The Pleasanton Community Concert Band played a rousing medley of classics and foot-stomping marching music yesterday at it marked its 35th anniversary with a performance at the Amador Theater.
Bob Williams, the band's director, led the 70-member musical group through its annual Spring Concert before an audience that gave a standing ovation as the afternoon performance ended.
Williams was interviewed earlier while he was at home last week polishing his horn. He noted that the instrument once was known as a "French horn."
"In Great Britain they called it a 'French horn' because it came across the Channel from France," he explained. "It's really a German hunting horn."
Yesterday's program also observed the bicentennials of Frederic Chopin, Otto Nicolai and Robert Schumann, said Williams, plus the centennials of Samuel Barber, William Schuman and the Boy Scouts of America. Music by these composers and others will include Commando March, Merry Wives of Windsor, American Hymn, Boy Scouts of America March, and Fantasy on a Theme by Samuel Barber. Also they will perform the Monterey Bay Suite, a commissioned piece written for them 10 years ago by Dr. Arthur Barnes.
"When we do an indoor program like this, we like to hit some of the classics that don't go well outdoors," Williams explained.
"Every program has to have a march or two in it," he added. "Indoors it can be a 'concert march,' a good foot-tapping tune."
The Pleasanton band was begun 35 years ago when the city built its bandstand in Lions Wayside Park on First Street for the nation's bicentennial celebration. Committee member Charlotte Severin recalled that City Councilman Bill Herlihy heard about the bandstand plans and commented: "Well, if you have a bandstand, what about a band?"
The rest is history. Plus a lot of hard work and practices by musicians and their supporters to fine-tune the Pleasanton Bicentennial Band, which became the Pleasanton Community Band and eventually took its current name, the Pleasanton Community Concert Band.
Williams was one of the original band members and later became conductor. From a group of 35 musicians, the band has grown to 70 members who play up to 20 concerts a year, he noted.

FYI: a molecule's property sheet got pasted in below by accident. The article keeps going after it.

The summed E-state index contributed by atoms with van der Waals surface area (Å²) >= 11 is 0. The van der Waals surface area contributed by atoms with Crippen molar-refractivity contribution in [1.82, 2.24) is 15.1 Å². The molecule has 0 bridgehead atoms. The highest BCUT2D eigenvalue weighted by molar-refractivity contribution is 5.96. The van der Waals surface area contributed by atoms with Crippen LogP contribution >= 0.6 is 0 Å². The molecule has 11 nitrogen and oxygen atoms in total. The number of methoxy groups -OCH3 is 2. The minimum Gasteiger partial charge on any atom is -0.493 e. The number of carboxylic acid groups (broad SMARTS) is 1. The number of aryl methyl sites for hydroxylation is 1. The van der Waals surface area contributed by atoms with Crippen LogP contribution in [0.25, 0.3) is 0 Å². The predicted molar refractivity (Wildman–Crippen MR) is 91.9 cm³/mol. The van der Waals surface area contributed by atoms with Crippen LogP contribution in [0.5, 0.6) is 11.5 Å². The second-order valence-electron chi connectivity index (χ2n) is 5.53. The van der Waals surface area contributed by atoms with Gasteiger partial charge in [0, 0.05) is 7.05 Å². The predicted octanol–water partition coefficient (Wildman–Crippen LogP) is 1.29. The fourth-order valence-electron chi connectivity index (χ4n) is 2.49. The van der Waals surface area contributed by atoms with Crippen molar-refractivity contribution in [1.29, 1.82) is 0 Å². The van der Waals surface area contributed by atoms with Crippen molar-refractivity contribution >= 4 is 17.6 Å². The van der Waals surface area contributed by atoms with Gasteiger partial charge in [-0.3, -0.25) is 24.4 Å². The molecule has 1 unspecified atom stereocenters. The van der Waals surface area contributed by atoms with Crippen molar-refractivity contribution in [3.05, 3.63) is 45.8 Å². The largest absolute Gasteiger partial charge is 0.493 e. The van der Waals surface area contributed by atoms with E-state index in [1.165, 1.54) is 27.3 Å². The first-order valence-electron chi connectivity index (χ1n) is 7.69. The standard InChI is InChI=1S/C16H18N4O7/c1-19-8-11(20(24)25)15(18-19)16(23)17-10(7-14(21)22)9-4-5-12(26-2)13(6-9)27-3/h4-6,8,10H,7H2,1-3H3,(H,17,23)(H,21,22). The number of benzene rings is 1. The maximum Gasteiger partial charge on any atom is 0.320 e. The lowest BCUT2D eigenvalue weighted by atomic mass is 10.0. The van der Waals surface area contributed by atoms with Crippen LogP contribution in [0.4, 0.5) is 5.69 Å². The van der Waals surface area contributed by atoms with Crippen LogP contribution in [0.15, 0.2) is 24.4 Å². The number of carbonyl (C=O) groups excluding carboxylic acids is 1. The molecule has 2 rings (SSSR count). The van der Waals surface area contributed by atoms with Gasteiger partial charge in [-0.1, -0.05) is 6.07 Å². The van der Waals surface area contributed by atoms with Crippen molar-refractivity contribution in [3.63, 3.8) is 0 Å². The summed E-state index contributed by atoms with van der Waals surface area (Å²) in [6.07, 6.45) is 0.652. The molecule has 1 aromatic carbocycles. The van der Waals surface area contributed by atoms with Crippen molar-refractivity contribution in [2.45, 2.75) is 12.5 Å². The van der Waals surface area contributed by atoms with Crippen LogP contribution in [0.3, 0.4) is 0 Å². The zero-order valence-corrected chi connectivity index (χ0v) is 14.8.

"We play a lot of music - 150 different pieces every year," he said. "We work on them on a steady basis and play them depending on the audience and venue."
Williams said the band has a few of the original members in its core group of 30 performers.
"We have a low turnover so we are able to maintain a good quality cadre of 30 people," he said. "We have maybe 70 on the roster, and we usually get 50 to play a concert. We always have 35 or 40 for rehearsal."
The band practices each Thursday at Pleasanton Middle School. Call Personnel Manager Pat Wheeler at 443-5526 to make arrangements.
"Every year we have at least two people call and say they haven't played since they had their kids and they'd like to try it again," said Williams. "I tell them, 'If you've got the horn, pick it up and make sure you know how to blow it. Try a little tooting on your own.'"
Some will find a teacher and take a few lessons before showing up for their first rehearsal.
"Some have come back at 50, and at 75 are still doing it," said Williams. "They either love what they're doing - or they don't come back."
As for himself, Williams has been playing the horn for 65 years and keeps his lungs in shape by swimming and walking.
"I play the horn (in the Livermore Symphony) and a little piano - and do a lot of conducting," he said.
He'll keep playing the horn as long as his lungs - and his lips - allow him to do so.
Those who missed yesterday's performance can catch the band during the year at its annual Family Concert and Holiday Concert. It is also invited to perform for other events, including:
* Memorial Day Ceremonies, Pleasanton and San Francisco Presidio* Fourth of July Ceremony, Pleasanton
* Pleasanton Main Street events
* Art Under the Oaks, Alden Lane Nursery, Livermore
* Farmers Markets, Pleasanton and Livermore
* Veterans Day Ceremonies, Livermore and Pleasanton